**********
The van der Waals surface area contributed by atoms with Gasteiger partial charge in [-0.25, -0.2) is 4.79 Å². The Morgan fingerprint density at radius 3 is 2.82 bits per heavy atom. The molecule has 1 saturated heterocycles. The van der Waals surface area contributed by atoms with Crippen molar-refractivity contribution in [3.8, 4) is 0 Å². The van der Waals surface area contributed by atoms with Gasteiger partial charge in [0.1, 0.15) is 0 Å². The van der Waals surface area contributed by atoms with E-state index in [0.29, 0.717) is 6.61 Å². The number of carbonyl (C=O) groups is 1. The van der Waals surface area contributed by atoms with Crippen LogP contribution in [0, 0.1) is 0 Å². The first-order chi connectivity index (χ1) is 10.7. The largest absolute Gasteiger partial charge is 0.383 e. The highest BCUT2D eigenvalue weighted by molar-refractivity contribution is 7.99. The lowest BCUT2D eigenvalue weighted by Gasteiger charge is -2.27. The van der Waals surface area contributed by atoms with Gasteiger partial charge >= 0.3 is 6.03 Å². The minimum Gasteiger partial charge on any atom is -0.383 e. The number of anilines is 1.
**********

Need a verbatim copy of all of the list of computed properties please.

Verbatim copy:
The van der Waals surface area contributed by atoms with Gasteiger partial charge in [-0.25, -0.2) is 4.79 Å². The Morgan fingerprint density at radius 3 is 2.82 bits per heavy atom. The molecule has 1 saturated heterocycles. The van der Waals surface area contributed by atoms with Crippen molar-refractivity contribution in [3.8, 4) is 0 Å². The van der Waals surface area contributed by atoms with Gasteiger partial charge in [0.1, 0.15) is 0 Å². The van der Waals surface area contributed by atoms with E-state index in [0.29, 0.717) is 6.61 Å². The number of carbonyl (C=O) groups is 1. The van der Waals surface area contributed by atoms with Crippen LogP contribution in [0, 0.1) is 0 Å². The first-order chi connectivity index (χ1) is 10.7. The largest absolute Gasteiger partial charge is 0.383 e. The highest BCUT2D eigenvalue weighted by molar-refractivity contribution is 7.99. The lowest BCUT2D eigenvalue weighted by Gasteiger charge is -2.27. The van der Waals surface area contributed by atoms with Gasteiger partial charge >= 0.3 is 6.03 Å². The minimum Gasteiger partial charge on any atom is -0.383 e. The number of anilines is 1.